Have you ever put time aside to buy tickets to a concert or event, only to miss out due to excessive demand? Saïd Business School, University of Oxford alumnus Adam McIsaac has developed Robin, a technology platform that could spare experience seekers from this common frustration. It works by learning the users’ preferences for entertainment events, and then reserving suitable tickets on their behalf, which they can choose to either purchase or decline.
McIsaac enrolled at Saïd Business School in 2011 with the ambition of moving from the traditional entertainment industry to the technology space, and he describes his Oxford MBA as being ‘instrumental’ in achieving this goal.
‘I worked in entertainment for a number of years, including time spent as an agent to performers,’ he said. ‘What I realised is that there is a real mismatch between supply and demand. For example, when Adele announces a tour the demand greatly outstrips the supply. However, for upcoming acts or small-scale events, this pattern reverses. This inefficiency creates problems for consumers, because there is an arbitrage opportunity for touts and bots to scoop up inventory and remarket it at an inflated price.’
McIsaac describes the entertainment industry as being resistant to progress. ‘Up until now, it’s been operating the same way it has been since the seventies. Robin injects technology into the decision making processes, and this doesn’t just benefit consumers, it benefits the companies to, as it can pass on information to help them really understand what their customers want,’ he said.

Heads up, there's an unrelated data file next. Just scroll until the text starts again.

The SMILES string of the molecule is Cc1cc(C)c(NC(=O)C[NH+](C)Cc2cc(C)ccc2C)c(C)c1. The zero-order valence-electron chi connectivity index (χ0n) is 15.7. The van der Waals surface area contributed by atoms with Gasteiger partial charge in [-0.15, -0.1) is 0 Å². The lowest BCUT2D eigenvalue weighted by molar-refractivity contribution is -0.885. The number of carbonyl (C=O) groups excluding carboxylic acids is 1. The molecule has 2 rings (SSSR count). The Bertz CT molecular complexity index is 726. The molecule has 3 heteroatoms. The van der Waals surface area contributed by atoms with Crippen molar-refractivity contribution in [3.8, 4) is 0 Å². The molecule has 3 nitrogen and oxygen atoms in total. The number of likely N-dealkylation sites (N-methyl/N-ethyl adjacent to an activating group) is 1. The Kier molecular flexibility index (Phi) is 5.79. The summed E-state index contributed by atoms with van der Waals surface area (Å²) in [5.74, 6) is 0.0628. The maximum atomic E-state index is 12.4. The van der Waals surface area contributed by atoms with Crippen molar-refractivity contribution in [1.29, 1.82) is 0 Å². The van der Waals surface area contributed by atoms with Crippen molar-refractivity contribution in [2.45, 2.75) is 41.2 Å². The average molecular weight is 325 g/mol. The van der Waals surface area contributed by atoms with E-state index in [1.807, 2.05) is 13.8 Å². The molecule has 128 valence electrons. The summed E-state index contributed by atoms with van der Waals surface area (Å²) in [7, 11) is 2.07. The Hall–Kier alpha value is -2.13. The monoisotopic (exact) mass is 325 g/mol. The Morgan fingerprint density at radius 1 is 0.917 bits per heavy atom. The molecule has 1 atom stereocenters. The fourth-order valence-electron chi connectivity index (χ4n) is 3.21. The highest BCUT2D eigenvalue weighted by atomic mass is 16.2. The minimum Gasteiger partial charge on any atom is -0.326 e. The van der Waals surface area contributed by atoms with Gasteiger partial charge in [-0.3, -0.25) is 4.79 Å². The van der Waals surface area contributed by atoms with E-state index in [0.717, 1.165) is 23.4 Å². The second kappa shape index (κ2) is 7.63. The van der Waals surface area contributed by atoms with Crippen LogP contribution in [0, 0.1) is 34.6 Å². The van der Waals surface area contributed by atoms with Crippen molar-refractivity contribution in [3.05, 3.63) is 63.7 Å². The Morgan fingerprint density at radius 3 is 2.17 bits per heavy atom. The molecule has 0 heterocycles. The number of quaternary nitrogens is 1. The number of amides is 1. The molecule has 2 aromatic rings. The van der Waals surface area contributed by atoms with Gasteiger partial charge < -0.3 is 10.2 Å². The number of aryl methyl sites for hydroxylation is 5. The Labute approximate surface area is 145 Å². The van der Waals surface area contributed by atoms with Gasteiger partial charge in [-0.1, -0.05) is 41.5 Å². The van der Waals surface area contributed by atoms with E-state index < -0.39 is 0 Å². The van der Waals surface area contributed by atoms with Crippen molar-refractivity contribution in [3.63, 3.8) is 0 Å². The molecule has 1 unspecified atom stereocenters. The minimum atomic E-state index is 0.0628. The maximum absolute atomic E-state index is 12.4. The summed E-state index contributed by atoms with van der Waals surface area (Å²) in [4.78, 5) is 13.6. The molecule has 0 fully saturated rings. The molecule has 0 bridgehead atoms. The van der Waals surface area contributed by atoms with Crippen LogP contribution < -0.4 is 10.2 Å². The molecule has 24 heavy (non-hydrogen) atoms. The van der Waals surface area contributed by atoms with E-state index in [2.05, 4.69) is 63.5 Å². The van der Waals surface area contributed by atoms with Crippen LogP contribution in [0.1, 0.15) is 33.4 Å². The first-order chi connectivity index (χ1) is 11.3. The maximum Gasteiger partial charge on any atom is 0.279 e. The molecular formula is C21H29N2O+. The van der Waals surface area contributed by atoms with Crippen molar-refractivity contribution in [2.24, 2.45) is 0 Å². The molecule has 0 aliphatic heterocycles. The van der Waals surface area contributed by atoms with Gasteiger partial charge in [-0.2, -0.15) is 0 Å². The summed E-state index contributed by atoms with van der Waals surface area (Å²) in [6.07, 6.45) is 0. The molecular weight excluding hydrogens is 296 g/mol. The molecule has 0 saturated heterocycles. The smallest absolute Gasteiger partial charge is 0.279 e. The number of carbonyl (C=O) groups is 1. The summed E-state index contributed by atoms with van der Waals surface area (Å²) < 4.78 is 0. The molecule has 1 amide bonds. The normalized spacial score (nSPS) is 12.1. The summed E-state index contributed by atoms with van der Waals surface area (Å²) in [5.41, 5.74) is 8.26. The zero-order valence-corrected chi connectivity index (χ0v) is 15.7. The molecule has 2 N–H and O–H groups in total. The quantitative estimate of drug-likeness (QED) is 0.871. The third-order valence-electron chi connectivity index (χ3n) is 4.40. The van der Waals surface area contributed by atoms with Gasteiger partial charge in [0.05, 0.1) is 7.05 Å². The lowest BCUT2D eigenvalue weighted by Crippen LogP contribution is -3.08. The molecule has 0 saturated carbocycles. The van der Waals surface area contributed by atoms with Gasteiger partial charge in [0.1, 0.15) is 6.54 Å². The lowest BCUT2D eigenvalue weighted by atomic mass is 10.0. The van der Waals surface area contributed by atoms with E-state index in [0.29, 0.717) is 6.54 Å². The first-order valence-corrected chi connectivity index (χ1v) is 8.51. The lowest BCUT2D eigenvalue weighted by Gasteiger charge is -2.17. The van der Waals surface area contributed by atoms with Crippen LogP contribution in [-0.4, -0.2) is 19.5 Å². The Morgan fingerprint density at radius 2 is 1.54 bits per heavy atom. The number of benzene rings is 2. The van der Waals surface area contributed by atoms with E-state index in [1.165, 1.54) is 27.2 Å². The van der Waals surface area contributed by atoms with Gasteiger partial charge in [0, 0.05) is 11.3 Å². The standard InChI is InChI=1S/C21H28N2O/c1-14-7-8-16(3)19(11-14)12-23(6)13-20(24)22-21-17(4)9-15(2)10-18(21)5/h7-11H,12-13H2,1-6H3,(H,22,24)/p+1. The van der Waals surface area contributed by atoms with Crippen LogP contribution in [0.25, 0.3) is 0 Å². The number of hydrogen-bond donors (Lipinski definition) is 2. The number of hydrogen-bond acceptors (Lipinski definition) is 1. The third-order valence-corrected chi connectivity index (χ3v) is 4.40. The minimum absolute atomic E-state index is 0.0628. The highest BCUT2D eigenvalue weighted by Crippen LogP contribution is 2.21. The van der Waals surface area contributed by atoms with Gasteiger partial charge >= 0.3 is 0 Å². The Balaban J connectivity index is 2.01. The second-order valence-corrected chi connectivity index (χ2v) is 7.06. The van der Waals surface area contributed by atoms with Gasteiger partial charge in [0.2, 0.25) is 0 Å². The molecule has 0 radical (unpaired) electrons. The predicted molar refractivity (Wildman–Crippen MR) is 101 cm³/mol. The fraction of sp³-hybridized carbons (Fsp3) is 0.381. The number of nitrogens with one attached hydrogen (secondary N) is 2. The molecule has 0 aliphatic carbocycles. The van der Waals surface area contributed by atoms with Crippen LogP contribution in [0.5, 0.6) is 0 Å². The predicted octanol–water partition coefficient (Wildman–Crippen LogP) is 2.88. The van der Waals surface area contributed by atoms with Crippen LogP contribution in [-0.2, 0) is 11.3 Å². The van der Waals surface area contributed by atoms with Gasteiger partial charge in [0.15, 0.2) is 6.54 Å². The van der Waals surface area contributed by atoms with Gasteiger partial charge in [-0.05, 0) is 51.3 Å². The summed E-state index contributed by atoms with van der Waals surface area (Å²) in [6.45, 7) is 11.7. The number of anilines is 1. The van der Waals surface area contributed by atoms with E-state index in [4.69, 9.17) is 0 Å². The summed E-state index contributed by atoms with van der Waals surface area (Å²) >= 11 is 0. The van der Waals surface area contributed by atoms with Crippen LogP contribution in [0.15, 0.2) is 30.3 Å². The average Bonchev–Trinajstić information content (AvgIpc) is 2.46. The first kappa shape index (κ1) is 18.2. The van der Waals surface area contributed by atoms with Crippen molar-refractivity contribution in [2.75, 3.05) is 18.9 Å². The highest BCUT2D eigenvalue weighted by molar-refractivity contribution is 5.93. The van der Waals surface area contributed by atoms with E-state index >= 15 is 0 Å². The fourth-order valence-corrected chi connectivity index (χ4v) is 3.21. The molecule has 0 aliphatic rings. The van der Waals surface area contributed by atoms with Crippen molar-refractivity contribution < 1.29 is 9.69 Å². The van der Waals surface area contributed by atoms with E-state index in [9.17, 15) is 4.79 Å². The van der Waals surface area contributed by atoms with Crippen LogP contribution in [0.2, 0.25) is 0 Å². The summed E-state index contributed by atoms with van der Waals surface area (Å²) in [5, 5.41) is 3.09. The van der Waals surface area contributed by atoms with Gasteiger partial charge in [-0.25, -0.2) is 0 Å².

With a successful beta launch already underway, the platform now has users in most markets in North America. ‘Our target market is what we call “on-demand junkies,” which means they’re using products and services to make their lives easier. They are generally young professionals who have disposable income but not much free time, so they want to make the most of it,’ explained McIsaac.
During his time at Oxford, McIsaac found that the more he put into his MBA, the more he got out of it: ‘I joined the Oxford Entrepreneurs, participated in an appathon competition, and attended Silicon Valley Comes to Oxford (now known as the Oxford Saïd Entrepreneurship Forum). I heard from some of the most amazing speakers, including Reed Hoffman. I also took a few of the entrepreneurship classes over the course of the MBA that were very impactful to me, particularly Marc Ventresca’s strategy and innovation class, which opened my eyes to the power of technology.’
When it comes to advice for MBAs with entrepreneurial ambitions, McIsaac has two essential lessons: ‘Firstly, don’t worry about being perfect – it’s OK to make mistakes as long as you keep moving forward. Momentum is the most important thing to have on your side. And secondly, start building your network of advisers and mentors within the alumni network straight away, because no matter what your business problem, you can find someone who has faced it before.’
McIsaac and the Robin team have their sights set on expansion to the UK and beyond, and they are now conducting their first official fundraising campaign.